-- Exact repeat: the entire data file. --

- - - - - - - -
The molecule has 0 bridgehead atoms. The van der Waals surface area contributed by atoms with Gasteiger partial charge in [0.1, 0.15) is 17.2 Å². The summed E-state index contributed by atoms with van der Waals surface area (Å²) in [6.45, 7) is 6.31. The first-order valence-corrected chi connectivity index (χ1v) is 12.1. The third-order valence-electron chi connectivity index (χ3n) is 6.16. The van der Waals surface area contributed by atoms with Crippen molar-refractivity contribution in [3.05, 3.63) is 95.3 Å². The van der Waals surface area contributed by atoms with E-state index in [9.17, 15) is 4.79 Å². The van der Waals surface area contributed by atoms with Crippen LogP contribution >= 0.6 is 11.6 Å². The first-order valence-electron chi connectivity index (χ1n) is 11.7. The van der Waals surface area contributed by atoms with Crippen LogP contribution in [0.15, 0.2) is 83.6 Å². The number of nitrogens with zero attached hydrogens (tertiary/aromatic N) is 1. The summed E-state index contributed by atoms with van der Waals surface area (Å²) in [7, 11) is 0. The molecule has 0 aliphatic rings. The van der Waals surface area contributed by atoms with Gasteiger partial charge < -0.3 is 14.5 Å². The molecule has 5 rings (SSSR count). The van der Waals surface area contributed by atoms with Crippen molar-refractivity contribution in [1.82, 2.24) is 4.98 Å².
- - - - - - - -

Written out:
The molecule has 0 bridgehead atoms. The van der Waals surface area contributed by atoms with Gasteiger partial charge in [0.1, 0.15) is 17.2 Å². The summed E-state index contributed by atoms with van der Waals surface area (Å²) in [6.45, 7) is 6.31. The first-order valence-corrected chi connectivity index (χ1v) is 12.1. The third-order valence-electron chi connectivity index (χ3n) is 6.16. The van der Waals surface area contributed by atoms with Crippen molar-refractivity contribution in [3.05, 3.63) is 95.3 Å². The van der Waals surface area contributed by atoms with E-state index in [9.17, 15) is 4.79 Å². The van der Waals surface area contributed by atoms with Crippen LogP contribution >= 0.6 is 11.6 Å². The first-order valence-electron chi connectivity index (χ1n) is 11.7. The van der Waals surface area contributed by atoms with Crippen LogP contribution in [0.15, 0.2) is 83.6 Å². The number of nitrogens with zero attached hydrogens (tertiary/aromatic N) is 1. The summed E-state index contributed by atoms with van der Waals surface area (Å²) in [7, 11) is 0. The molecule has 0 aliphatic rings. The van der Waals surface area contributed by atoms with Gasteiger partial charge < -0.3 is 14.5 Å². The molecule has 5 rings (SSSR count). The van der Waals surface area contributed by atoms with Crippen molar-refractivity contribution in [1.82, 2.24) is 4.98 Å².